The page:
Ariel contributes to the ILRC’s Attorney of the Day legal technical assistance program, as well as writing and updating practice advisories and manuals and presenting on family-based topics for ILRC webinars.
Prior to joining the ILRC, Ariel also briefly volunteered with the International Institute of the Bay Area in Oakland, and Catholic Charities of the East Bay in Richmond. In law school, Ariel was a student advocate with the UC Davis Immigration Law Clinic, assisting with cancellation of removal cases for indigent noncitizens, and an editor for the Journal of International Law and Policy.
Ariel earned her law degree from the University of California at Davis, and her undergraduate degree from the University of California, Los Angeles, where she majored in anthropology. Ariel is admitted to the state bar in California.
Sally Kinoshita is the ILRC’s Deputy Director based in San Francisco. In this role, she weaves together more than 20 years of nonprofit experience in immigration law, capacity building, advocacy, program development, and collaborative facilitation. Sally has provided technical assistance, trainings, and facilitation to groups on local, state, and national levels and has co-authored a number of publications including The U Visa: Obtaining Status for Immigrant Victims of Crime (ILRC), The VAWA Manual: Immigration Relief for Abused Immigrants (ILRC), Immigration Benchbook for Juvenile and Family Court Judges (ILRC), and Application of Protection Remedies for Victims of Domestic Abuse, Human Trafficking, and Crime under U.S. Law to Persons Physically Present in the U.S. Territories (Family Violence Prevention Fund).
Prior to working at the ILRC, Sally was a Staff Attorney at Asian Law Caucus and a consultant with ASISTA, the National Immigration Project of the National Lawyers Guild and Family Violence Prevention Fund/Futures Without Violence. During law school, she worked with the UC Davis Immigration Law Clinic, Northern California Coalition for Immigrant Rights, ACLU of Northern California, and California Rural Legal Assistance Foundation.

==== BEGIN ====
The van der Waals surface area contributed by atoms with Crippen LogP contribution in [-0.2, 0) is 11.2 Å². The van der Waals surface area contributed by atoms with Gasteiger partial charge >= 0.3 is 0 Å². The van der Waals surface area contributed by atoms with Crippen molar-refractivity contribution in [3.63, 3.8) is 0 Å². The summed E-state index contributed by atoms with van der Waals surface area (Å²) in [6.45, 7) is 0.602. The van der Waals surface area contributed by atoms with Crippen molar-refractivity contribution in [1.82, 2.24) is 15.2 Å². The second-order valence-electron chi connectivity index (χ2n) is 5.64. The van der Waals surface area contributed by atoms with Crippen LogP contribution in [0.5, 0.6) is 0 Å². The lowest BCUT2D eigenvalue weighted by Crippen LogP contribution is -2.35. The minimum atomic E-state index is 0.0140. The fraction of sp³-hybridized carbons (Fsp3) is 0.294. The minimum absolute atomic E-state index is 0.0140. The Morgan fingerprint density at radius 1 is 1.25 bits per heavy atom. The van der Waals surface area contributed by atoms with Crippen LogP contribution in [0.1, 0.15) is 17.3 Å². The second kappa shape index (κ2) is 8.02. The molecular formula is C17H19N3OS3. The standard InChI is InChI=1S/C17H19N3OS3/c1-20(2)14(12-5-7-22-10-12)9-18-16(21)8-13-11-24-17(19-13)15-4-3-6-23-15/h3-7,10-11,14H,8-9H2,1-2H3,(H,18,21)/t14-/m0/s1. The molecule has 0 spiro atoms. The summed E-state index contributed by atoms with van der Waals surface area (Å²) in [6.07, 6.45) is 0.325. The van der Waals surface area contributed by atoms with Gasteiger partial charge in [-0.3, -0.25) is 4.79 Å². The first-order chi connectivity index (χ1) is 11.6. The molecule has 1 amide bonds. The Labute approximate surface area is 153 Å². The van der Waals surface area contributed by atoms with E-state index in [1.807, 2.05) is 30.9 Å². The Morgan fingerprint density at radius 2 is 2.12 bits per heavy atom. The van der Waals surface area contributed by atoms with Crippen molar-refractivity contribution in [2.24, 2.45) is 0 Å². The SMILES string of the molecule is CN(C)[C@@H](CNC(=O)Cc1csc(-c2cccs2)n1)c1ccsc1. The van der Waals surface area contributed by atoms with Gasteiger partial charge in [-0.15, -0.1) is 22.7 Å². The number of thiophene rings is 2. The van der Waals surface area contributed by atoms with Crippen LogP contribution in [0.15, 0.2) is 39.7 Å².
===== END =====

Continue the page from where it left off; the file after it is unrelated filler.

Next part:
Sally is currently a member of the Leadership Council of Educators for Fair Consideration (E4FC) and has served as a Federal Bar Association Immigration Law Section Advisory Board Member and Central Valley Immigrant Integration Collaborative (CVIIC) Steering Committee Member.
Sally earned her law degree from the University of California at Davis. She received her undergraduate degree from the University of California at Berkeley, where she majored in sociology. She is admitted to the California bar.
Catherine Seitz is the Legal Director at the International Institute of the Bay Area. She is a former Chair for the Northern California chapter of the American Immigration Lawyers Association (AILA) and co-author of the ILRC’s U Visa Manual. Catherine has a J.D. from U.C. Hastings and a B.A. in Latin American Studies from U.C. Berkeley. She has been working in the field of immigration law since 1990 starting out as a legal assistant and then a BIA Accredited Representative before her admission to the California Bar in December of 2001. Before joining the International Institute in February of 2019, she worked at Legal Services for Children as their Legal Director and Bay Area Legal Aid as their Regional Immigration Coordinator where she focused on immigration relief for survivors of domestic violence and sexual assault. Prior to that, she worked at Canal Alliance, the International Institute of the East Bay, and the private immigration law firm of Simmons & Ungar. She is bilingual in Spanish and English.